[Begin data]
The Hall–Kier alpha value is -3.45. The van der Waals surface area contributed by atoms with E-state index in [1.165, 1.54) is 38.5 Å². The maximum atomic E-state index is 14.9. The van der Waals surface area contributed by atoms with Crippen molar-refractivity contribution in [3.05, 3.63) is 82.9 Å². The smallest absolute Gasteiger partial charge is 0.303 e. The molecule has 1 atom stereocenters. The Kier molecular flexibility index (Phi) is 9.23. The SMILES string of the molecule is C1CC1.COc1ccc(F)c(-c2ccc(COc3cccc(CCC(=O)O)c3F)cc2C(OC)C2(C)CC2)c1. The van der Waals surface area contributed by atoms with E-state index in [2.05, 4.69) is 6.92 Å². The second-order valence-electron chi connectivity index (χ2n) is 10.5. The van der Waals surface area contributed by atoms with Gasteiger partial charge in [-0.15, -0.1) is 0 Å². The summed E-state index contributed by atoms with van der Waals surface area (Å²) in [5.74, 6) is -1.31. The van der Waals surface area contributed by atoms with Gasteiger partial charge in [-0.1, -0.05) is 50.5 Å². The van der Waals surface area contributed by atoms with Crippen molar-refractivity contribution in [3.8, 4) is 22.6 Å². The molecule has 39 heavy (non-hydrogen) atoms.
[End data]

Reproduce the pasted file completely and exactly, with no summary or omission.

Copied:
The Hall–Kier alpha value is -3.45. The van der Waals surface area contributed by atoms with E-state index in [1.165, 1.54) is 38.5 Å². The maximum atomic E-state index is 14.9. The van der Waals surface area contributed by atoms with Crippen molar-refractivity contribution in [3.05, 3.63) is 82.9 Å². The smallest absolute Gasteiger partial charge is 0.303 e. The molecule has 1 atom stereocenters. The Kier molecular flexibility index (Phi) is 9.23. The SMILES string of the molecule is C1CC1.COc1ccc(F)c(-c2ccc(COc3cccc(CCC(=O)O)c3F)cc2C(OC)C2(C)CC2)c1. The van der Waals surface area contributed by atoms with E-state index in [2.05, 4.69) is 6.92 Å². The second-order valence-electron chi connectivity index (χ2n) is 10.5. The van der Waals surface area contributed by atoms with Gasteiger partial charge in [-0.15, -0.1) is 0 Å². The summed E-state index contributed by atoms with van der Waals surface area (Å²) in [5.74, 6) is -1.31. The van der Waals surface area contributed by atoms with Gasteiger partial charge in [-0.1, -0.05) is 50.5 Å². The van der Waals surface area contributed by atoms with Crippen molar-refractivity contribution in [3.8, 4) is 22.6 Å². The molecule has 39 heavy (non-hydrogen) atoms.